By Micah Groves
Want to REALLY get to know someone? Listen to their stories.
Last weekend I had the pleasure of attending the Cooperating Baptist Fellowship of Oklahoma’s 2018 Spring Retreat, where the theme of the event was “Telling Stories that Matter.” Those of us in attendance had the pleasure of being led in two days of discussion with Pam Durso, Ph.D., executive director of Baptist Women in Ministry. The weekend included meaningful, thought provoking conversation and interaction for which I am extremely grateful.
I am privileged to serve on the CBF OK Coordinating Council, so I’ve had the pleasure of meeting several of the attendees prior to the retreat. If I took one thing away from the event, it was that I need to do a MUCH better job of taking the time to really get to know the individuals with whom I serve.
So much of our interaction with people on a day to day basis is surface-level and superficial. Even when we commit to serving or working with others, we oftentimes share the minimum requirements. We tend to be satisfied with the basics of name, age, hometown, occupation, and number of children. We obtain this information and THINK we have a fairly good idea of who people are. Thanks to Dr. Durso and this retreat, I’ve been reminded of how much I’ve been potentially missing out on.
It really should come as no surprise that one of the most effective ways of getting to know someone is by sharing stories. Most of us have heard stories our entire lives. We grow up hearing stories from our parents, grandparents, and other family members that serve to develop our entire sense of family identity. If we consider ourselves people of faith, specifically Christian, we must acknowledge that a major component to the formation of that faith is a book made up of ancient narratives. Jesus himself utilizes stories to impart some of his most important and impactful truths.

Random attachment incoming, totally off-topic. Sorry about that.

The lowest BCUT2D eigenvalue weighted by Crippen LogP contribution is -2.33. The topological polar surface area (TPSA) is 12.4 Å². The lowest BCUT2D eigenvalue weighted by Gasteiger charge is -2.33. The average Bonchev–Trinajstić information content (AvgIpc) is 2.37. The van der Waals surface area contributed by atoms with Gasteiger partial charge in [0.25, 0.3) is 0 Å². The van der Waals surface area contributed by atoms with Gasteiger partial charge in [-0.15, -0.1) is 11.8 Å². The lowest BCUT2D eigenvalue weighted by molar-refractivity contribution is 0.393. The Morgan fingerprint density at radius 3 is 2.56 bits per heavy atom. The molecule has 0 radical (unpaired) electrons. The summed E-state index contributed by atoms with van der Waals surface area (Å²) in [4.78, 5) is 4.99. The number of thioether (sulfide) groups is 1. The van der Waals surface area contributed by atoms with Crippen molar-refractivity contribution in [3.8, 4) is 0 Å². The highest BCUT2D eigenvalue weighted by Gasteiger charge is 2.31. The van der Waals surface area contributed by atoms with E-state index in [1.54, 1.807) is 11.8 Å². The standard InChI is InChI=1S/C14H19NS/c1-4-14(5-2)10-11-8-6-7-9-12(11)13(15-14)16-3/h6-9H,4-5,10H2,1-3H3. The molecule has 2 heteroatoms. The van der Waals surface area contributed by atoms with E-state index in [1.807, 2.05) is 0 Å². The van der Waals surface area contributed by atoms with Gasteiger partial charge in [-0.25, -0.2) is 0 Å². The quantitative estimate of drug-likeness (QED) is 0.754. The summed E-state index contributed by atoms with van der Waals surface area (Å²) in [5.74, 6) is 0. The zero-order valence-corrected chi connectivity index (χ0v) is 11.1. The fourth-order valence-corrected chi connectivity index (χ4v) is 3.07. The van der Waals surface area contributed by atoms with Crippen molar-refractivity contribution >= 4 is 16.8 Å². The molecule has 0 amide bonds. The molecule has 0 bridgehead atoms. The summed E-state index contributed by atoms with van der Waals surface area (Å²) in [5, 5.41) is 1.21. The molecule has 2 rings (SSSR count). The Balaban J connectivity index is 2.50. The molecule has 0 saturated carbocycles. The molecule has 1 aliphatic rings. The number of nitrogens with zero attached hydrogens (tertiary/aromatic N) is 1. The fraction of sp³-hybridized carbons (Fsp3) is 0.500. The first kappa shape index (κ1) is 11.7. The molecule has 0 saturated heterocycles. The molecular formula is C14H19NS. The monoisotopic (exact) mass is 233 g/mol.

During one of the retreat activities, Dr. Durso invited participants to fashion shapes out of two strips of pipe cleaner. The first shape was to represent something from our initial faith formation story. And the second shape was to represent a time when our faith was affected later in life. Once we completed this, we broke into groups of four or five and shared our stories with each other.
I learned things about people I THOUGHT I somewhat knew. And I realized that I had things in common with others that I would have never dreamed. Throughout the room, I witnessed new connections being formed between “old” friends, as well as foundations being laid for new relationships that will endure for years. All of this from sharing simple stories about our lives and our faith journeys.
Stories matter. My story matters. Your story matters. They reveal who we are and what we care about. They help us to understand and respect the experiences of others. And sometimes they even remind us of something about ourselves that we may have long forgotten.
So I encourage you to take the time. Take the time to listen to someone’s story. Take the time to share your own story. Something amazing might come of it!
– Micah Groves is a CBF Leadership Scholar and is currently pursuing a Master of Divinity from Central Baptist Theological Seminary. He received his Bachelor of Science in Mass Communication from East Central University and currently serves as an Officer on the CBF Oklahoma Coordinating Council.